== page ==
MP065: Ransomes Automaton

Ransomes Automaton mower, probably dating from about 1880 with an ornate gear covering.

Introduced in 1867, the Automaton was Ransomes’ answer to Green’s Silens Messor, already established as the most practical mower on the market. Green’s used dog Latin (giving a mower a name at all was a novelty at the time), so Ransomes went one better and used Greek, albeit a Greek word already accepted in the English language.

The great feature of the Silens Messor was its chain drive. While Green’s still held the Patent for this, Ransomes stuck to gears, but placed the first pair of gears inside the frame, and enclosed the second pair in a simple, tapered guard pretending (to the short-sighted) to be a chain.

Ransomes made a virtue out of the presence of gears in their contemporary advertisements, claiming that "the best and simplest plan of communicating motion to the knives is adopted, viz, by accurate MACHINE MADE GEARING [their own capitals], which is far superior to chains and other methods, as whilst almost noiseless [the major promoted benefit of the Silens Messor], it is not liable to get out of order. There was a debate at the time over the merits of chain and gear drives although in time most of the major companies came to offer variants of their mainstream designs with a choice of either mechanism.

The Automaton was a great success, selling ‘upwards of 1,000’ in the first season, 1867. About 1880, the faux-chain was replaced by a close-fitting and ornate overall cover for the two outside gears. Other variations include the moving of the first gear (on the roller shaft) from the left to the right hand side, and the use of sheet iron or cast iron for the delivery plate. In 1885, the New Automaton appeared, a completely new design.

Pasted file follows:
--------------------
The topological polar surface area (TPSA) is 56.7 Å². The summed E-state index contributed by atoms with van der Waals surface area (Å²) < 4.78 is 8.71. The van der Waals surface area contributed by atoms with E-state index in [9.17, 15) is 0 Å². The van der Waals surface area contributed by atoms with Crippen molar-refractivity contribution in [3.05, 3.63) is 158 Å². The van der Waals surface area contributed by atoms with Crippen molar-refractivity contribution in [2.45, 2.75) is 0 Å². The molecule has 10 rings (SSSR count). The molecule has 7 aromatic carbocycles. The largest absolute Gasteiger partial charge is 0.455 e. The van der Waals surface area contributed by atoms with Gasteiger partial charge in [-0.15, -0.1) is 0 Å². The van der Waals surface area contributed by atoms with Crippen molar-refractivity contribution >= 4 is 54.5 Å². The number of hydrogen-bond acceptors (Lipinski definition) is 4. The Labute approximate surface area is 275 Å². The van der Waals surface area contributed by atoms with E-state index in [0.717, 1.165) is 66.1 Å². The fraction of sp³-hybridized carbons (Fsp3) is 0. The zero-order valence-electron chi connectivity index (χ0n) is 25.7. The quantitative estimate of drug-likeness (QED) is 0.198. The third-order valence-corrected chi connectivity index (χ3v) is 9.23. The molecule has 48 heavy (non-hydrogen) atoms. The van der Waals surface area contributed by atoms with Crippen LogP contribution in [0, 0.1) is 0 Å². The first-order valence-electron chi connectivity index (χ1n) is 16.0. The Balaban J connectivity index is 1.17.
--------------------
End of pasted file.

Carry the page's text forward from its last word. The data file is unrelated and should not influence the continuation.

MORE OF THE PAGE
The Automaton was available in cutting widths from 8" to 20" in 2" steps. In about 1870 the smallest machine "suitable for very small lawns" was priced £2-15-0 while the largest "to be used by a man and boy" (one towing, one pulling/steering) was priced £8-0-0. The company also offered a horse-drawn variant with 36" cutting width priced £24.

Most Automatons (not Automata, as this is a name, not a common noun) carry the name Ransomes, Sims and Head, but those from the first two seasons were made by Ransomes and Sims, and those from 1881-3 by Ransomes, Head and Jefferies. This was simply because the company was going through a number of changes at the time. After this period it adopted the more familiar name of Ransomes, Sims and Jefferies.

Early colour advertisement for the Ransomes Automaton, probably dating from about 1870.

Examples of the Ransomes Automaton are extremely unusual and highly prized by collectors. As with all mowers of this age, the smallest and largest versions are less common that the intermediate sizes. Later versions including the "New" Automaton and especially the "Patent Chain" and "Patent Gear" Automatons are more common.

Information and words by Christopher Proudfoot.